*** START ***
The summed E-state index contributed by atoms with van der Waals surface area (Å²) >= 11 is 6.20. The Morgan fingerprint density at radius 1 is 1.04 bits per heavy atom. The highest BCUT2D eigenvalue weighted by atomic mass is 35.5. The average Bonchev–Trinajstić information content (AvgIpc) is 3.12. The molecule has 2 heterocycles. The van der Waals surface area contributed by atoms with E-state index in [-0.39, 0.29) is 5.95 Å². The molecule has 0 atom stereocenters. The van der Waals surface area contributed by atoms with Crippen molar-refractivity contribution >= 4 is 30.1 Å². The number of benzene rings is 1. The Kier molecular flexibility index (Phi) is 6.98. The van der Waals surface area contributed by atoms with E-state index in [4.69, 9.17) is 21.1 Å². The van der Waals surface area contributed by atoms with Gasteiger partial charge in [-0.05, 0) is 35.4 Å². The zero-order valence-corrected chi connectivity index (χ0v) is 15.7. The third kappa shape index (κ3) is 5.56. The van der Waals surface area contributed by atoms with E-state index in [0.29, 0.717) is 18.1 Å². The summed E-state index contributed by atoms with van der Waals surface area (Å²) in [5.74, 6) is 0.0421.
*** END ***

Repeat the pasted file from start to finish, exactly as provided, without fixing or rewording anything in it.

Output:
The summed E-state index contributed by atoms with van der Waals surface area (Å²) >= 11 is 6.20. The Morgan fingerprint density at radius 1 is 1.04 bits per heavy atom. The highest BCUT2D eigenvalue weighted by atomic mass is 35.5. The average Bonchev–Trinajstić information content (AvgIpc) is 3.12. The molecule has 2 heterocycles. The van der Waals surface area contributed by atoms with E-state index in [-0.39, 0.29) is 5.95 Å². The molecule has 0 atom stereocenters. The van der Waals surface area contributed by atoms with Crippen molar-refractivity contribution >= 4 is 30.1 Å². The number of benzene rings is 1. The Kier molecular flexibility index (Phi) is 6.98. The van der Waals surface area contributed by atoms with E-state index in [4.69, 9.17) is 21.1 Å². The van der Waals surface area contributed by atoms with Gasteiger partial charge in [-0.05, 0) is 35.4 Å². The zero-order valence-corrected chi connectivity index (χ0v) is 15.7. The third kappa shape index (κ3) is 5.56. The van der Waals surface area contributed by atoms with E-state index in [0.29, 0.717) is 18.1 Å². The summed E-state index contributed by atoms with van der Waals surface area (Å²) in [5.74, 6) is 0.0421.